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Universität Tübingen

1. Degenhardt, Karoline. Modulation of cerebral β-amyloidosis by myeloid cells .

Degree: 2018, Universität Tübingen

Alzheimer’s disease (AD) is an age-related neurodegenerative disorder and the most common form of dementia. Thereby, the abnormal deposition of the amyloid-β (Aβ) peptide into plaques is considered to be the primary neuropathological insult in AD. For a small proportion of all AD cases it is well known that rare genetic mutations are causative for very early Aβ deposition (familial Alzheimer’s disease). However, the vast majority of all AD cases manifest at later ages (late-onset Alzheimer’s disease (LOAD)) and are most likely caused by an interplay of multiple genetic variants and the environment. During the last ten years, genome-wide association studies revealed several risk loci that increase the susceptibility for LOAD, and interestingly, many of these genetic variants were found to be associated with innate immune functions of which the resident tissue macrophages of the brain – the microglia – are prime regulators. In general, the innate immune response mediated by the resident tissue macrophages is considered protective as it induces the production of inflammatory modulators and enables phagocytosis and killing of pathogens to prevent further tissue damage. However in the AD brain, the progressive accumulation of Aβ deposits leads to a chronic exposure of microglia to Aβ aggregates and induces an excessive neuro-inflammatory response that is thought to promote disease progression. Interestingly, microglia display a highly plastic phenotype and studies from peripheral tissue macrophages reported that a variety of environmental stimuli can determine but also reprogram their functional phenotype. To this end, this thesis summarizes three different approaches, which aimed to understand but also modulate the myeloid cell immune function during AD with regard to their effects on the pathology of cerebral β-amyloidosis. To begin with, we examined whether peripheral monocytes, which were previously shown to adopt a microglia-like phenotype in the healthy brain, can replace dysfunctional microglia in brains of two different mouse models of cerebral β-amyloidosis and may then restrict Aβ accumulation. For this purpose, we depleted microglia in APPPS1 and APP23 transgenic (tg) mice that expressed the herpes simplex virus thymidine kinase (HSVTK) under the myeloid-cell specific CD11b promoter; the application of the thymidine kinase substrate ganciclovir (GCV), which is converted into a cytotoxic product, then induced microglial death. After a two-week ganciclovir treatment, application was discontinued from two weeks up to six months to allow the peripheral monocytes to repopulate the brain. Interestingly, during the first weeks of repopulation the number of infiltrated monocytes were twice the number of resident microglia in control mice, but the engrafted monocytes failed to cluster around Aβ plaques. Consequently, we did not observe alterations in plaque pathology. Also, a pro-longed incubation for up to six months did not change Aβ load. However, long-term monocyte engraftment for… Advisors/Committee Members: Neher, Jonas (Dr.) (advisor).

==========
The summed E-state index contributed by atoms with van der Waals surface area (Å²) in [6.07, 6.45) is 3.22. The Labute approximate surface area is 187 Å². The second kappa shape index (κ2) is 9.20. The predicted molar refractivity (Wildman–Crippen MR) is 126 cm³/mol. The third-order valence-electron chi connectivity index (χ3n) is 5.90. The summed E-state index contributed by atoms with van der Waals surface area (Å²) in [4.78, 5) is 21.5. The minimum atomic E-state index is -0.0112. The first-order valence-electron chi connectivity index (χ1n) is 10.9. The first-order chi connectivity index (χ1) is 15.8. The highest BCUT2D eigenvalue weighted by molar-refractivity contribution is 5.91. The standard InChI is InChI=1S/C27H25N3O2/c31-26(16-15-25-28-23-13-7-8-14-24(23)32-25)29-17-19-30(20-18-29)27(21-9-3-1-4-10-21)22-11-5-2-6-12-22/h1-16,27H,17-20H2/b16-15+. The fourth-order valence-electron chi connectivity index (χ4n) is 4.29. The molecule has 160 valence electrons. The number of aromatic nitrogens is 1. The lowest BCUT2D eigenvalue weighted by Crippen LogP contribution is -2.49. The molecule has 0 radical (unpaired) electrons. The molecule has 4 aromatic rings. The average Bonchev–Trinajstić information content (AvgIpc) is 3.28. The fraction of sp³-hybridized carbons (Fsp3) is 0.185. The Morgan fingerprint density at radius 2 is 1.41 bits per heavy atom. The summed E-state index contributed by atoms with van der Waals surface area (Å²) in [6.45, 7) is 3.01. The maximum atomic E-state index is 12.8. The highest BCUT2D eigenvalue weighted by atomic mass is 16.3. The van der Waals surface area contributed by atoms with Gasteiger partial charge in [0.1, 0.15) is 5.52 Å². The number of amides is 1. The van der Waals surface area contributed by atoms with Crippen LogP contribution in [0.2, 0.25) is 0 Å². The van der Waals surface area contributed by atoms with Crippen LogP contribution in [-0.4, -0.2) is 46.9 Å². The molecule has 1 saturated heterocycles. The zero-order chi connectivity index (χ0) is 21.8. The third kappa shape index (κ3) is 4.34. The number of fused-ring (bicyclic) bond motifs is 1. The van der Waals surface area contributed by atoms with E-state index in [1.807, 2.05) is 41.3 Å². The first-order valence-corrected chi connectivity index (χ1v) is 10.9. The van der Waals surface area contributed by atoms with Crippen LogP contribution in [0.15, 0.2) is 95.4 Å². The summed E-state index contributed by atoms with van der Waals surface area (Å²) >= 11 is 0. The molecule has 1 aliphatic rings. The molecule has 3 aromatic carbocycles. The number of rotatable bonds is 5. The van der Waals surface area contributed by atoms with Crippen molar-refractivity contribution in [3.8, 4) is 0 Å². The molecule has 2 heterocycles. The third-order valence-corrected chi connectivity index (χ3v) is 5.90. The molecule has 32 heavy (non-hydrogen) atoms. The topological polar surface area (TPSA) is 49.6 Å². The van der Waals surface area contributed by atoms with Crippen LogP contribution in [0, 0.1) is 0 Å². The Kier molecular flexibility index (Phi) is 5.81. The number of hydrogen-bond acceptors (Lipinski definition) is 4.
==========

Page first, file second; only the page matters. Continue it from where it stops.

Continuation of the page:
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APA · Chicago · MLA · Vancouver · CSE | Export to Zotero / EndNote / Reference Manager

APA (6th Edition):

Degenhardt, K. (2018). Modulation of cerebral β-amyloidosis by myeloid cells . (Thesis). Universität Tübingen. Retrieved from http://hdl.handle.net/10900/84349

Note: this citation may be lacking information needed for this citation format:
Not specified: Masters Thesis or Doctoral Dissertation

Chicago Manual of Style (16th Edition):

Degenhardt, Karoline. “Modulation of cerebral β-amyloidosis by myeloid cells .” 2018. Thesis, Universität Tübingen. Accessed November 16, 2018. http://hdl.handle.net/10900/84349.

Note: this citation may be lacking information needed for this citation format:
Not specified: Masters Thesis or Doctoral Dissertation

MLA Handbook (7th Edition):

Degenhardt, Karoline. “Modulation of cerebral β-amyloidosis by myeloid cells .” 2018. Web. 16 Nov 2018.

Vancouver:

Degenhardt K. Modulation of cerebral β-amyloidosis by myeloid cells . [Internet] [Thesis]. Universität Tübingen; 2018. [cited 2018 Nov 16]. Available from: http://hdl.handle.net/10900/84349.

Note: this citation may be lacking information needed for this citation format:
Not specified: Masters Thesis or Doctoral Dissertation

Council of Science Editors:

Degenhardt K. Modulation of cerebral β-amyloidosis by myeloid cells . [Thesis]. Universität Tübingen; 2018. Available from: http://hdl.handle.net/10900/84349

Note: this citation may be lacking information needed for this citation format:
Not specified: Masters Thesis or Doctoral Dissertation

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